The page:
Our church was fortunate to have the Rev. Anne Robertson, executive director of the Mas-sachusetts Bible Society, as our guest preacher this past August. I recently posted her reflections regarding Ms. Davis on my Facebook page, but since many of you are not on Facebook, I thought I would share those thoughts with you in this month's Pastor's Letter.
She writes, "The earliest Christians had many, many issues with their governments and the culture at large. But they did not demand that the culture or laws be changed so that they could be spared difficult choices. They simply removed themselves from the positions, professions, and practices they found offensive. That separation was their witness. The following quote is from a book called The Early Christians by Eberhard Arnold, first published in 1970. It appears on p. 15:
"The rank afforded by property and profession was recognized to be incompatible
with such fellowship and simplicity, and repugnant to it. For that reason alone, the
early Christians had an aversion to any high judicial position and commissions in
the army. They found it impossible to take responsibility for any penalty or imprisonment, any disfranchisement, any judgment over life or death, or the
execution of any death sentence pronounced by martial or criminal courts. Other
trades and professions were out of the question because they were connected with idolatry or immorality. Christians therefore had to be prepared to give up their occupations. The re-sulting threat of hunger was no less frightening than violent death by martyrdom."
Anne continues, "Kim Davis cannot have her proverbial cake (i.e. a well-paying government job) and demand that the law of the land bend so that her faith doesn't interfere with her life. That's not how faith--especially Christian faith--is supposed to work. I stand with thousands of Christians who see no conflict between Christian faith and marriage equality, but my objection here is to the notion that demanding that she be allowed to keep a job that she refuses to do is somehow a grand form of Christian witness. That is not our heritage."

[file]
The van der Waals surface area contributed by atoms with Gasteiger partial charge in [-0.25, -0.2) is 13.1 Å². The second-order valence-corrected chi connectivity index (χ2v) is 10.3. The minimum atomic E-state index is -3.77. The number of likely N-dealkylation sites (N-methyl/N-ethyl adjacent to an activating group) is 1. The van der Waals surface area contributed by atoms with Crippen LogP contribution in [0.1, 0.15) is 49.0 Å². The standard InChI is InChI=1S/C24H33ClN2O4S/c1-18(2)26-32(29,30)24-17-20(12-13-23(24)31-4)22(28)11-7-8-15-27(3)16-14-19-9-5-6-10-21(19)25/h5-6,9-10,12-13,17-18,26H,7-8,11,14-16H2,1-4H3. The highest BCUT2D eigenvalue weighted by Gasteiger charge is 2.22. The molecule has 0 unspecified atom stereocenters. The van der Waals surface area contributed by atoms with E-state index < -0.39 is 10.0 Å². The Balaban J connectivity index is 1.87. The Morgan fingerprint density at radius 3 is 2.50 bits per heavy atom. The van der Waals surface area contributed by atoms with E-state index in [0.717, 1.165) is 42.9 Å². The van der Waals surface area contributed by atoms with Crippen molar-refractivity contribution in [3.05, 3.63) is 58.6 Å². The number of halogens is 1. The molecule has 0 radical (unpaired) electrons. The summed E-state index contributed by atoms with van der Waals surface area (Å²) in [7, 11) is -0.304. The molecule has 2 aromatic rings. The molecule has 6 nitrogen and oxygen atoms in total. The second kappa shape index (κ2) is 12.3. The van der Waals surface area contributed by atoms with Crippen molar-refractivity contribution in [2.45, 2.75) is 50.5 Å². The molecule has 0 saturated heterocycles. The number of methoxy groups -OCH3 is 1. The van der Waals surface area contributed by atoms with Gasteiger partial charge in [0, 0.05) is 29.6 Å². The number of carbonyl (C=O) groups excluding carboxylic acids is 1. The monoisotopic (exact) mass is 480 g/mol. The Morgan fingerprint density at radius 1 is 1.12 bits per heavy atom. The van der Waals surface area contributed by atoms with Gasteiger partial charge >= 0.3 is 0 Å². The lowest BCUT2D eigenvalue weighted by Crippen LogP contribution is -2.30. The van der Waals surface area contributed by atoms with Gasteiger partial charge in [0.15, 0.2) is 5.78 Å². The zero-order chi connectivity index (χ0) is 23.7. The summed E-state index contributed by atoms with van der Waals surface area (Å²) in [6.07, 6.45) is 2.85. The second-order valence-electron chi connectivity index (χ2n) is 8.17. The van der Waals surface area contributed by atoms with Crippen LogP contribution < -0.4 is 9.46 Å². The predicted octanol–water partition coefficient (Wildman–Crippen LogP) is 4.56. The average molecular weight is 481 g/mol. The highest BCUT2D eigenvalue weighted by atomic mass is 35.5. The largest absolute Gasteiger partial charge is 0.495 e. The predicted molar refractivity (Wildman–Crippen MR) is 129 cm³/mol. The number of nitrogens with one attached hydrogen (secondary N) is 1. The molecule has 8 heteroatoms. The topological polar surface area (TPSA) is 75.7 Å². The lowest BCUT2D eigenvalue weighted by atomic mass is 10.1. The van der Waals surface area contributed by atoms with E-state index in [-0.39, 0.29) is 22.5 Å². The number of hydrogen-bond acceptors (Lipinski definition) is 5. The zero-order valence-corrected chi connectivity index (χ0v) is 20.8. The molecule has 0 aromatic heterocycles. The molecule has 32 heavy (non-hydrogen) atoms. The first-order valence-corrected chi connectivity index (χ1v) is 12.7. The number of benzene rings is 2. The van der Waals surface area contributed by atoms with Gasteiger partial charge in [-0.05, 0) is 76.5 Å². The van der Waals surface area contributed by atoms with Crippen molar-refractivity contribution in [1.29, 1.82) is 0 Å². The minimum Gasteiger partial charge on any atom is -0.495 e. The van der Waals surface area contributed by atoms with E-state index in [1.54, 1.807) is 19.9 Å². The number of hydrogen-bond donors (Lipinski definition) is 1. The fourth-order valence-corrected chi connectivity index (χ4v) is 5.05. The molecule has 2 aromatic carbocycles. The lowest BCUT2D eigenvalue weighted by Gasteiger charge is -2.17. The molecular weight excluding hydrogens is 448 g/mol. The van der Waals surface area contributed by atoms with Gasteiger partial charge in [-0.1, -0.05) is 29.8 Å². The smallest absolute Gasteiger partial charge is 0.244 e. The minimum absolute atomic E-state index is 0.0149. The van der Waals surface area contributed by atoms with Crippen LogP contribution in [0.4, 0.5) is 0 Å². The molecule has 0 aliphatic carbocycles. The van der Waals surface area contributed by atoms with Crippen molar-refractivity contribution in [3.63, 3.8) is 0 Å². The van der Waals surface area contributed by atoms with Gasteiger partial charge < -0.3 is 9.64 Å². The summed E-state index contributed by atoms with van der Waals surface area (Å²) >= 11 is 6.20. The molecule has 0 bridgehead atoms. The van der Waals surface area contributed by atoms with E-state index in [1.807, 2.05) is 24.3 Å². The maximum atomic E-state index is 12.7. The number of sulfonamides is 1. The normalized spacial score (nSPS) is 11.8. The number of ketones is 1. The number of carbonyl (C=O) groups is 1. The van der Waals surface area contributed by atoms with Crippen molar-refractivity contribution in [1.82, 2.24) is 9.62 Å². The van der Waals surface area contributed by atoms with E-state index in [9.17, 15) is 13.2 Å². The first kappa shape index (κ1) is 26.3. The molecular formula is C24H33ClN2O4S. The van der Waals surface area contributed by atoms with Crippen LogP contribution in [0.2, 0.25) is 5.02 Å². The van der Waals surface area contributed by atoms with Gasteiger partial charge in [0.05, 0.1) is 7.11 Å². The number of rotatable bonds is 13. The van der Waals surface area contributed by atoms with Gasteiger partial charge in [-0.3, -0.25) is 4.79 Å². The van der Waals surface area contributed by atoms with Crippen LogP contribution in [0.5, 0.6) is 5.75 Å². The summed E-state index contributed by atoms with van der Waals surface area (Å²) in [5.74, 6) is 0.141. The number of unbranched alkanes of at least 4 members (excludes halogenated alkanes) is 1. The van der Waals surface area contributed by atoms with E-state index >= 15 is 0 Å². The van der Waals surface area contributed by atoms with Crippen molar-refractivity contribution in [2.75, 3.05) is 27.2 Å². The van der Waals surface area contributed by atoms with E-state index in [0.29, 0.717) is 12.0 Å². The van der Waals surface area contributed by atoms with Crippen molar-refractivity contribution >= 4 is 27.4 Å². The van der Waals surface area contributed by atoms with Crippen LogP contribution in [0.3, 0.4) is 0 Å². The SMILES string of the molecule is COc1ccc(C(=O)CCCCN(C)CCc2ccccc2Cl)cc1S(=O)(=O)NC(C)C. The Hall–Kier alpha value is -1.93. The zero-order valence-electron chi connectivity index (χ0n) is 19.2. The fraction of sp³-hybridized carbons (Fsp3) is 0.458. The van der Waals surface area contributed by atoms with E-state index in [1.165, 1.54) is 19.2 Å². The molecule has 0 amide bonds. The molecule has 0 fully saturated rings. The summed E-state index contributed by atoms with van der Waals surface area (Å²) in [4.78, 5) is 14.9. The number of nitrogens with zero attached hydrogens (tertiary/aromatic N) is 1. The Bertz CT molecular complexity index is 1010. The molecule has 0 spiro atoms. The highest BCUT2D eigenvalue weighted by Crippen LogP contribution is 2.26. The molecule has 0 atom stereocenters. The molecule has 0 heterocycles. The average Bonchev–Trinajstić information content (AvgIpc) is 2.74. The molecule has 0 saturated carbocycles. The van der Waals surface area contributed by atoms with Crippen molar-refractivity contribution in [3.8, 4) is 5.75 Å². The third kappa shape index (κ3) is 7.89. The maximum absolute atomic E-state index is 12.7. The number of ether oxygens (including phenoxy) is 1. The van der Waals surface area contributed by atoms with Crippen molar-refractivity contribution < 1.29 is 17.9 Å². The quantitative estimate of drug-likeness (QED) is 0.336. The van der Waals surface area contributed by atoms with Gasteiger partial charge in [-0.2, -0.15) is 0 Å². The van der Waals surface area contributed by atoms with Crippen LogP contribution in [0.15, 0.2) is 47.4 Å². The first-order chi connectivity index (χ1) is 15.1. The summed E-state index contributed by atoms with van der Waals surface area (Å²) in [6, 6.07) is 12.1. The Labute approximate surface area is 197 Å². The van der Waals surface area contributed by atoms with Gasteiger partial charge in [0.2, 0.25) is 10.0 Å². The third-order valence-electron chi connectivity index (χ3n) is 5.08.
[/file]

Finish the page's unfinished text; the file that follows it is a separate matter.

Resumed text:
I agree with Anne. Ms. Davis is not a hero in my book. I believe that she is misguided in her understanding of what it means to witness to her faith. She should resign from her position if she is unwilling to fulfill her basic duties, rather than forcing others to conform to her beliefs. What do you think? I'd love to hear from you!
Grace and peace,
As I write this letter, plans are underway for our church's annual financial stewardship campaign, which will culminate with our Consecration Sunday Celebration on Novem- ber 22. On that day, you and I will have the opportunity to present our estimate of giving cards for 2016 as an act of worship. On the estimate of giving card will be a blank space that we will fill in outlining the financial resources we intend to give to God through our church in this coming year. I hope that you will be in prayer and conver- sation with God, yourself, and your family members as to how you will respond to this invitation and challenge. As you prepare to make this commitment, here are a couple of things I would invite you to consider.
Your giving to God through our church is money well spent. I want to challenge you to think about the difference your involvement in FUMC has made in your life. Don't be surprised if it doesn't take you very long to come up with lots of ways in which our little church has blessed your life. Multiply that by the number of others whose lives have been touched by our church's ministries, and you will begin to have a small glimpse of the many ways in which God is working through this church to make a positive difference. Your financial support is part of what makes that possible, and you can feel good about giving generously to God through our church.
Growing in generosity is one of the keys to a joyful life. I have seldom met a per- son who has regretted being generous in their financial giving to God and God's work. I know I certainly haven't. Over the years, Wendy and I have sought to find ways to stretch our giving to higher and higher levels, and we have learned that, not only do we find we live better on what's left than we ever would have had we decided to keep it all, but we truly enjoy giving. And that's because that's how God made us. God has made you and me in such a way that being generous just plain feels good. So, if you want to experience more joy, one of the best ways to do it is to grow in your capacity for generosity.